Classifieds Business Directory Jobs Real Estate Autos Legal Notices Forums Subscribe Archives
Today is February 27, 2017
home news sports feature opinion happenings society obits techtips

Front Page » February 1, 2005 » Scene » Revitalizing the Arts in Emery County Part IV
Published 4,409 days ago

Revitalizing the Arts in Emery County Part IV

Print PageEmail PageShareGet Reprints

Chairperson, Emery County Arts Council

Looking back at the arts in the history of the county

The Central High band plays at the school.

In the final article on looking back at the arts in the history of the county, we highlight the town of Castle Dale.

In Elmo Geary's "A Study of Dramatics in Castle Valley from 1875-1925," he tells us, "Centrally located in the heart of Castle Valley, the town of Castle Dale was the site of the institution of higher learning established by the church to serve all of Castle Valley-the Emery Stake Academy. Community dramatics in the Mormon pattern flourished in this community."

A few plays were staged before the Castle Dale Dramatic Company was formed in 1890. The Castle Dale Dramatic Company, with a theatre in which to perform, became active after 1890. It was David Evans, a Welch immigrant who possessed a fine musical and dramatic talent who became the director of the dramatic troupe.

Members of the Castle Dale Brass Band, led by the Evans brothers, participated in dramatic shows, and vocal and instrumental performers furnished music and specialty numbers between acts. Before a show, the members of the band would frequently load a reed organ into a buggy and serenade the town to arouse enthusiasm.

Stage lighting was produced by kerosene lamps and candles in early productions. Stage scenery in the Social Hall was never plentiful. Only two or three scene changes were possible with the available scenery.

The Academy Building in Castle Dale was the place of music and learning and was owned by the LDS church.

The Emery Stake Academy included music and elocution courses in its curriculum, and in addition, sponsored extra-curricular theatrical productions. Often gigantic cooperative enterprises requiring the combined effort of the entire faculty and numerous students and townspeople were produced. Again we find the great love and enthusiasm for the arts the people who settled Emery County possessed.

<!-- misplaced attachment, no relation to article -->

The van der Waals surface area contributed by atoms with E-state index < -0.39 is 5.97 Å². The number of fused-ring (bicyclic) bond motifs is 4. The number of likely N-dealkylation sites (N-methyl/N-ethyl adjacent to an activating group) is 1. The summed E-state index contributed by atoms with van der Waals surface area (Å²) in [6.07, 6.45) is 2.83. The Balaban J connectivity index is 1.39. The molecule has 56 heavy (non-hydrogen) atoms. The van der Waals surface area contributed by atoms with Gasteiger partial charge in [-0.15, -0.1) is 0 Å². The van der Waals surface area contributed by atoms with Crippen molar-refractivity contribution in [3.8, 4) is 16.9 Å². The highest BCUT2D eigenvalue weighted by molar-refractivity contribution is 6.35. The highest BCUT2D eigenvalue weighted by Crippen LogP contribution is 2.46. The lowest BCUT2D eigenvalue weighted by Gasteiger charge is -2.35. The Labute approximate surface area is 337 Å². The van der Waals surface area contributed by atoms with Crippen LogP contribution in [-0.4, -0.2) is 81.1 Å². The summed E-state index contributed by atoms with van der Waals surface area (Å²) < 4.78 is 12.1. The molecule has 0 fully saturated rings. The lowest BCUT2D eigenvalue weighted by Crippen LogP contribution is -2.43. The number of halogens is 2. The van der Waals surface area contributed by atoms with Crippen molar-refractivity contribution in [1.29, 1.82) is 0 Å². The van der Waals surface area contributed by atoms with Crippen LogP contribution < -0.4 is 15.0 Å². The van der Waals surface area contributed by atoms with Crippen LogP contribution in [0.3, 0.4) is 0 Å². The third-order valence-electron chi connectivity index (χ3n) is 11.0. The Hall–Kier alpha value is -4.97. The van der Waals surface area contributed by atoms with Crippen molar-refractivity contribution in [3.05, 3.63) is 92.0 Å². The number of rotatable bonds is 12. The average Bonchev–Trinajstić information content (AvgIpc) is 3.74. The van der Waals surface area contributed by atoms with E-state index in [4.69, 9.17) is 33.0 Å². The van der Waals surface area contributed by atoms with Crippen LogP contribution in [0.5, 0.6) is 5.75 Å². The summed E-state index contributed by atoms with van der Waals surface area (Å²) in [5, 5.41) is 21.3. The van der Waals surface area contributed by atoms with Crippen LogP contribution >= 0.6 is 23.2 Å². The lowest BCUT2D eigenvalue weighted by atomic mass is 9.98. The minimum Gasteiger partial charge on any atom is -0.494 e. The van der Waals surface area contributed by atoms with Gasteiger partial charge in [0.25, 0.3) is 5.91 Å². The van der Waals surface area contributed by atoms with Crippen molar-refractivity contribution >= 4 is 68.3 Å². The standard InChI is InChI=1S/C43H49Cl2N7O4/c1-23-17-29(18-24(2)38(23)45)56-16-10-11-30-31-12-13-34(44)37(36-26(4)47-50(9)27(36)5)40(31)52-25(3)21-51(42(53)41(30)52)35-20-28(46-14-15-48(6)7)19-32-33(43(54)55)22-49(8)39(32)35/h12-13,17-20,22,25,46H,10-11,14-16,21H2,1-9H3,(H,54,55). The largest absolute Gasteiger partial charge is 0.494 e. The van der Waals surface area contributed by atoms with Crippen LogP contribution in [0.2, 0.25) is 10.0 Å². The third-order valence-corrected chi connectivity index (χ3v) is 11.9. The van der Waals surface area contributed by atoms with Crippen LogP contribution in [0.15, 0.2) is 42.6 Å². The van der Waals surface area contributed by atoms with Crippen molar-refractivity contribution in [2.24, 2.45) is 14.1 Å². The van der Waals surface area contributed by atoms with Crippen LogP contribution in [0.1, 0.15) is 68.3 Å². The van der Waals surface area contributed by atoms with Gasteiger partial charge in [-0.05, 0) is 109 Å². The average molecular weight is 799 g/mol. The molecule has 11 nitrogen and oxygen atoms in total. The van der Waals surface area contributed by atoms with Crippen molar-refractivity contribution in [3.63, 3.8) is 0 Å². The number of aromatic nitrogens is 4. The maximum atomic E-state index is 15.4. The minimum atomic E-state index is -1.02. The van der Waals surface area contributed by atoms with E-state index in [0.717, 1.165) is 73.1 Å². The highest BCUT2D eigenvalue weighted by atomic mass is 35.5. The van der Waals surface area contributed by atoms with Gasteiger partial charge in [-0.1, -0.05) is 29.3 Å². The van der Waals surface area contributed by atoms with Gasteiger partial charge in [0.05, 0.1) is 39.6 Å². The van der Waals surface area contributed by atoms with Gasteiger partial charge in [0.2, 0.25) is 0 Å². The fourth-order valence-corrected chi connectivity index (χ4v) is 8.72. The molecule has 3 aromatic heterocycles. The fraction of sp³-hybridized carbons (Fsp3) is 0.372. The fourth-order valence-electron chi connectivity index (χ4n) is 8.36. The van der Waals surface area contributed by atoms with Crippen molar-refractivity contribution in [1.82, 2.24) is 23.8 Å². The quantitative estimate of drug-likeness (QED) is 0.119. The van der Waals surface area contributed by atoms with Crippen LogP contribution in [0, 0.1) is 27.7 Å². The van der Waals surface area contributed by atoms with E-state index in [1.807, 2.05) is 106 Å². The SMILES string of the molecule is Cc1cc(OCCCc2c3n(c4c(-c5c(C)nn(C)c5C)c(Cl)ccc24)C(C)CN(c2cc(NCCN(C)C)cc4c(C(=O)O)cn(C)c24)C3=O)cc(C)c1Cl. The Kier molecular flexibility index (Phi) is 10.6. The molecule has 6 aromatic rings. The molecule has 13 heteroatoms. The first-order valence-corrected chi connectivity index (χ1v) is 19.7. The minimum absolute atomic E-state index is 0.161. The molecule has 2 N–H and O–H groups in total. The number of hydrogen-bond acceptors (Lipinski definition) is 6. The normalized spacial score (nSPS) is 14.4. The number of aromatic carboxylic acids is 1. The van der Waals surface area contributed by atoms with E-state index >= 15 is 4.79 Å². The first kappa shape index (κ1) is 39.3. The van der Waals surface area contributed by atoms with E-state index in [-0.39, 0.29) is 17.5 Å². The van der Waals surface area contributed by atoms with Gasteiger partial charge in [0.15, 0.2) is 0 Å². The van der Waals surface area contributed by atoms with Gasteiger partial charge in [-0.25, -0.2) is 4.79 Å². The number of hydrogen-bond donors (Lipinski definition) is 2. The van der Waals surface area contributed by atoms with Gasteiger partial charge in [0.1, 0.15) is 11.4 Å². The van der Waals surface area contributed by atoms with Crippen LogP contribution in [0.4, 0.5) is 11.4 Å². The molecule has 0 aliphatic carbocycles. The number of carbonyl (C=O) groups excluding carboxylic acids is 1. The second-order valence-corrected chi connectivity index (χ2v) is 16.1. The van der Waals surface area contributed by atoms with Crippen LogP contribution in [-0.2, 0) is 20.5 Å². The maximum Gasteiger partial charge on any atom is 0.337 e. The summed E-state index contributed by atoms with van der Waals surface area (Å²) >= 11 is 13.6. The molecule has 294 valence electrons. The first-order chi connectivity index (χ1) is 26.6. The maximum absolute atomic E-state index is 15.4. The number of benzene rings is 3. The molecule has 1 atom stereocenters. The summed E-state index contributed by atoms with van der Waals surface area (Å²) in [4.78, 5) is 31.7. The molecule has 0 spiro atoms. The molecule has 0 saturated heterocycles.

The principal of the Emery Stake Academy in 1911-12 was King Driggs, a writer and musician as well as educator, also father of the King family. He directed the production of his original opera, "The Navajo Princess."

In 1922 the LDS Church terminated its sponsorship of the Academy and turned the building over to the Emery County School District for use as a high school known as Central High School. The high school carried on the tradition of fine plays and operas. Outstanding directors were Nola Noble, Maggie Rowe, Elmo G. Geary, E.A. Nielson, Dean J. Isbell, and W.W. Brady.

The final article I write regarding revitalizing the arts in Emery County will focus on "Where are we now and where are we going in the future with the arts in Emery County?" We, as an arts council hope to inspire the citizens of Emery County today to give support to the arts in our county. If you are interested in supporting the effort of the Emery County Arts Council we would like to hear from you.

Email responses to Karen at or call 384-2896.

Print PageEmail PageShareGet Reprints

Top of Page

February 1, 2005
Recent Scene
Quick Links
Subscribe via RSS
Related Articles  
Related Stories

Best viewed with Firefox
Get Firefox

© Emery County Progress, 2000-2008. All rights reserved. All material found on this website, unless otherwise specified, is copyright and may not be reproduced without the explicit written permission from the publisher of the Emery County Progress.
Legal Notices & Terms of Use    Privacy Policy    Advertising Info    FAQ    Contact Us
  RSS Feeds    News on Your Site    Staff Information    Submitting Content    About Us